“Water has been my focus since I was an undergrad,” said Ivan Jayawan, an environmental engineer PhD candidate at the University of Michigan (U-M). “The way water is being managed right now, not only in Michigan but all over the world, it’s not sustainable.”
Jayawan is originally from Jakarta, Indonesia. After attending Nanyang Technological University in Singapore, he decided to come to Michigan for his master’s degree, and eventually his Ph.D. as well. For Jayawan, the reason to study at the University was simple:
“Michigan is one of the best schools for environmental engineering. It was one of the best options that I had. And then I just wanted to go to grad school.”
During his time here, he’s enjoyed the small class sizes, especially compared to the large classes he took during his undergraduate career in Singapore. Jayawan also appreciates the helpfulness of his advisors, Brian Ellis and Avery Demond, noting how important they have been to his intellectual growth.
“I like one of the quotes I found on my advisor’s door: ‘When the last tree has been cut down, the last fish caught, the last river poisoned, only then will we realize that one cannot eat money.’ ”
Jayawan feels this quote is relevant to his PhD research about the regulation of water management in Michigan. His goal is to use his research to improve the management of water and apply the improvements and solutions he finds to other states that struggle with efficient water management, like California.
“In my first project, I built a groundwater model and then compared it to what the state government uses for their assessment. It’s unique [in the state of Michigan] that even though we have a rich amount of water resources, we are very proactive in making sure that water is sustainably used and managed.”
Jayawan’s research is focused on understanding the way prior background knowledge affects citizens’ response to Michigan’s water resource management issues. He’s working on a publication about this issue and hopes to submit it soon.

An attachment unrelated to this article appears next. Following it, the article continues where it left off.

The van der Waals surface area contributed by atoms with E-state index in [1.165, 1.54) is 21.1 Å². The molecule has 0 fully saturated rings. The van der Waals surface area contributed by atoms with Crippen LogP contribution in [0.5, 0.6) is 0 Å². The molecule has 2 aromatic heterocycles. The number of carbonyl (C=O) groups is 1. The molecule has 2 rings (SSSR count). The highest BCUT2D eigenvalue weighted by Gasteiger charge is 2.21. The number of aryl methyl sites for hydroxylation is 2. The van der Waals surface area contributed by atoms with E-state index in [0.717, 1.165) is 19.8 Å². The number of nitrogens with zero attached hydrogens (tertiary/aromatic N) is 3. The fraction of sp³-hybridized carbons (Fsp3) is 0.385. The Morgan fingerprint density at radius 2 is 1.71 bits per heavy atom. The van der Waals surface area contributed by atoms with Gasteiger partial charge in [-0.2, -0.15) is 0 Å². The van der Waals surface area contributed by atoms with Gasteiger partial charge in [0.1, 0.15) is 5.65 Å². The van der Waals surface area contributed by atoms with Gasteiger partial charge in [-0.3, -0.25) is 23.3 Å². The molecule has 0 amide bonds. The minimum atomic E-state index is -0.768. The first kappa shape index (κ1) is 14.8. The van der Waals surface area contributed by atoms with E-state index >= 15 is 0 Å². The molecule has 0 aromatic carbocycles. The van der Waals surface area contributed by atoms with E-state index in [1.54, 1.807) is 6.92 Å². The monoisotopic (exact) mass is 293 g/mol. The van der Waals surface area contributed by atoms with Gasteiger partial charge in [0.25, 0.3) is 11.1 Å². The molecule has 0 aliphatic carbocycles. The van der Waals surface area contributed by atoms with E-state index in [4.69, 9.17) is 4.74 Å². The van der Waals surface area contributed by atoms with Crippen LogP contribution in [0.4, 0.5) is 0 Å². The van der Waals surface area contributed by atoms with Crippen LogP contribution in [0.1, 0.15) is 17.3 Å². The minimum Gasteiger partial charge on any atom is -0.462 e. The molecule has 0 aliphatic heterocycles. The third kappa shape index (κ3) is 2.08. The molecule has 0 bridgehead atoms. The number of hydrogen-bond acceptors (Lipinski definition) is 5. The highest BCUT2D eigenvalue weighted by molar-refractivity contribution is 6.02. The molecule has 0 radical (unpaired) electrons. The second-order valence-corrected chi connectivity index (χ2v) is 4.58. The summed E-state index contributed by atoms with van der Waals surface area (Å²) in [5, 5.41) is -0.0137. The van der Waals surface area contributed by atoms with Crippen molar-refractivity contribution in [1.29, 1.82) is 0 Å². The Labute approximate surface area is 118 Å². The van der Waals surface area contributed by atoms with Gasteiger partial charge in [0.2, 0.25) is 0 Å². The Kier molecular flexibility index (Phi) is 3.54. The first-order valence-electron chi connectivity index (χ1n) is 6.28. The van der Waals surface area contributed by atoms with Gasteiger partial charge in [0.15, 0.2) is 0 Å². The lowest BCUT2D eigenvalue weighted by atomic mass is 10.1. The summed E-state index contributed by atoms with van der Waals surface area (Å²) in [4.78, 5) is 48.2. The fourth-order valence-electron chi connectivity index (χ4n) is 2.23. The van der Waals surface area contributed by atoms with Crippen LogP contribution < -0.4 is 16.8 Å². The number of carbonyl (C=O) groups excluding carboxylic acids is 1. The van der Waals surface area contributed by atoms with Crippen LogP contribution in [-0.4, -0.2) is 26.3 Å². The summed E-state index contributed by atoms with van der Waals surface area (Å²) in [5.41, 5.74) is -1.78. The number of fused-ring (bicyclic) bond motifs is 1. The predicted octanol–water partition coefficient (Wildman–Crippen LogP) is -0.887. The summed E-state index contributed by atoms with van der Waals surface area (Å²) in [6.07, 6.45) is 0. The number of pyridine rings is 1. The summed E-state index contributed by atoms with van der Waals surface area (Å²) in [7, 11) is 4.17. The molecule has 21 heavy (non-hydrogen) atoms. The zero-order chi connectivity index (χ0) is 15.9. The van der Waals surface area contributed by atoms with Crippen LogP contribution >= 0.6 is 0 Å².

“This [research] is useful because the government wants to know what kind of approach you need to take when you have new regulations in water and how to approach people from different backgrounds. What kind of perspective do you need to focus on for people to understand?”
In addition to research, Jayawan is teaching groundwater hydrology, thermodynamics, aquatic chemistry, and sustainable principles of engineering to undergraduate students. He truly enjoys teaching — apart from the grading. Still, he is proud of his teaching efforts because he is learning to be a good educator and researcher.
“I feel that teaching, aquatic chemistry, especially, is satisfying for me. I’m able to explain things not limited to the class materials. Because every time I teach I try to tie it up with [with current events]. And then that’s what engages a lot of students.”
Eventually, Jayawan wants to return to Indonesia and contribute to his country’s sustainability efforts. He recognizes that sustainability is not currently the number one priority in Indonesia. There are few experts who understand sustainability in the country, which will make what he learns through his studies here particularly useful when he returns.
His desire to help his country might be helped by the connection Jayawan now shares a with some top Indonesian government officials— they’re also University of Michigan graduates.
“I got to meet them. It’s easy to connect as a fellow Michigan alum. Some of them are very influential in Indonesia. I plan to leverage their connections and influence on how to approach water and sustainability issues in Indonesia.”
His other goal, besides influencing government officials to promote sustainability, is to work as a faculty member at an Indonesian university. He will share what he has learned with other students and hopefully inspire them to care about sustainability.